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Adrian A. Smith

b. Kingston-upon-Hull, 28 October 1931

d. Huddersfield, 6 December 2005

From Pauline Thorburn (née Carter): , pupil of Adrian’s at St. Gregorys (1960 – 1967)

Adrian came into my life, as "Brother Smith" when he joined the teaching staff of St. Gregory's Grammar School, in September 1963, and I went into the Fourth Form. He was both my form teacher, English teacher and later to be my history teacher. He was an inspiration and made me want to excel.

He promoted a life-long appreciation of music. For my holidays in July 1964 I had saved up five pounds, which in those days was a fortune. When we stopped in Conway, North Wales, before reaching our final destination, I came across a shop that was selling a new "cheap" label – "Music for Pleasure". I bought two records, at ten shillings each[1] - Beethoven's Fifth Symphony and Grieg’s Peer Gynt. I thought I was at the cutting edge of musical appreciation and that Adrian would be impressed by my new-found prowess in critical understanding of music.

Regretfully, I can't recall how impressed Adrian was but, even so, these records laid the shaky foundations of what has become an extensive and eclectic collection of
recordings which ranges from early music to present day. My musical appreciation did improve over the years, and I remember a very exciting performance of Prokofiev's Fifth Symphony that led me to buy a decent recording.

Later, I attended a concert where I heard the Slaithwaite Phil’s rendition of this work. Afterwards, I plucked up the courage to give Adrian my opinion - that it was quite the worst interpretation I had ever heard, and was to my mind unrecognisable. Needless to say, he thought I was extremely impertinent [2].

[1] For those unfamiliar with the old Sterling currency, that adds up to one pound (Paul Serotsky)

[2] Thus it seems that, when Adrian started working as a critic for the Huddersfield Examiner, he was already familiar with unflinching critical candour! (Paul Serotsky)

From Jean Gooden, SPO oboe/cor anglais player (retired) -

I played oboe/cor anglais in the Slaithwaite Philharmonic Orchestra for about 35 years. Adrian introduced the orchestra to many works that I did not know at all. Some of these were very difficult, but under Adrian’s guidance they grew on me at each rehearsal and I really enjoyed the challenges that he set us*. The orchestra gained awards for these innovative programmes. He was also ambitious in his choice of soloists and we had some truly exciting experiences.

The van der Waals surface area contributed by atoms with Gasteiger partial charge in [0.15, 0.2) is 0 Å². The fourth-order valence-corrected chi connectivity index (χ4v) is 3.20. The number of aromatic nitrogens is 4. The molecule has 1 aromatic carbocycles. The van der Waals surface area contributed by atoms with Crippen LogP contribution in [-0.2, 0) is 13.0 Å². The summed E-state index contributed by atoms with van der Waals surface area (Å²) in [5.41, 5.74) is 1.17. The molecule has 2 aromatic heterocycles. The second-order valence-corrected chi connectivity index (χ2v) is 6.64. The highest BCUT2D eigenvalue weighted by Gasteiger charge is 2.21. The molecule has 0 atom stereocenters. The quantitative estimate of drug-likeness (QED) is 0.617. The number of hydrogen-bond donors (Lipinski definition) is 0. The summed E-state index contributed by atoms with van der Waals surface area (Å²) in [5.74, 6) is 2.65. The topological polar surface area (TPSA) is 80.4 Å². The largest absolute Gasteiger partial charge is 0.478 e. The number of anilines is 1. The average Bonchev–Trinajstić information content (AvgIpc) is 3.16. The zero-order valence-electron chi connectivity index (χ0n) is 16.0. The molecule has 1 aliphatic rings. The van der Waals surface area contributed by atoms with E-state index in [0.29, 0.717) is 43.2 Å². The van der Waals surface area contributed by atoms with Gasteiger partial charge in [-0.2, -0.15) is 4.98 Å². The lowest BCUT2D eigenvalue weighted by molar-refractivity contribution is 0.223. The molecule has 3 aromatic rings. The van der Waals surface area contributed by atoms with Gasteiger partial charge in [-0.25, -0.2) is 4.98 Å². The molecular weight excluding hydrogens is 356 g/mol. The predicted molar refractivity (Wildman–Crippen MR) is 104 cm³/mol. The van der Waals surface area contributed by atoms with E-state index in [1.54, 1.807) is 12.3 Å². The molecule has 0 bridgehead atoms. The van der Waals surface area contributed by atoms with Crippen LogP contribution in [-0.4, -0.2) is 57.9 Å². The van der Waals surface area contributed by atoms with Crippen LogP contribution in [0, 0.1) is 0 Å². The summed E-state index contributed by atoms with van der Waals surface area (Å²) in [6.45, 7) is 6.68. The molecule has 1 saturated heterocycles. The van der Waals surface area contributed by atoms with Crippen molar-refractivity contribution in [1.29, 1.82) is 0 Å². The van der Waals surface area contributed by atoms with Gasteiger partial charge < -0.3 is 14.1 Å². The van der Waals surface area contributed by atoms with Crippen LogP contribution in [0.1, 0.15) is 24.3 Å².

Adrian's knowledge of music was very wide and I admired him also for his abilities in history and English. He was a great character and will be very much missed.

* Whilst I won't argue with her judgement, I think that Jean is being too modest. She often struggled with the short but very difficult cor anglais solos that composers are wont to pop into their works, but the SPO's performance of Suk's mighty Asrael Symphony was her finest hour. Sadly, I missed it, but I am told that, at the end, before even acknowledging the applause himself, Adrian beckoned Jean to her feet . . . [Paul Serotsky]

From Christopher Woodhead, SPO Secretary and Violinist -

Adrian Smith made a lasting contribution to the musical life of Kirklees, and had an immense impact on the Slaithwaite Philharmonic Orchestra, where he will be remembered as without question the most influential figure in its 114-year history. On joining the SPO as conductor in 1969 the orchestra was in poor health with a mere handful of members and not the slightest possibility of mounting a serious concert. 32 years later he strode proudly onto the platform of a packed Huddersfield Town Hall, to direct a fully-fledged, award-winning symphony orchestra in an emotional farewell concert of orchestral works chosen from the many highlights of his distinguished conducting career.

Ever-enthusiastic and brimming with boundless energy, he inspired the orchestra to pursue his bold policy of championing the unknown, the adventurous and the rarely performed parts of the orchestral repertoire. Not afraid to take risks, when others counselled caution he challenged the accepted boundaries of programme planning for the "amateur" orchestra. He drove the SPO to achieve great success with performances of symphonies which, until then, many had thought to be the sole preserve of professionals.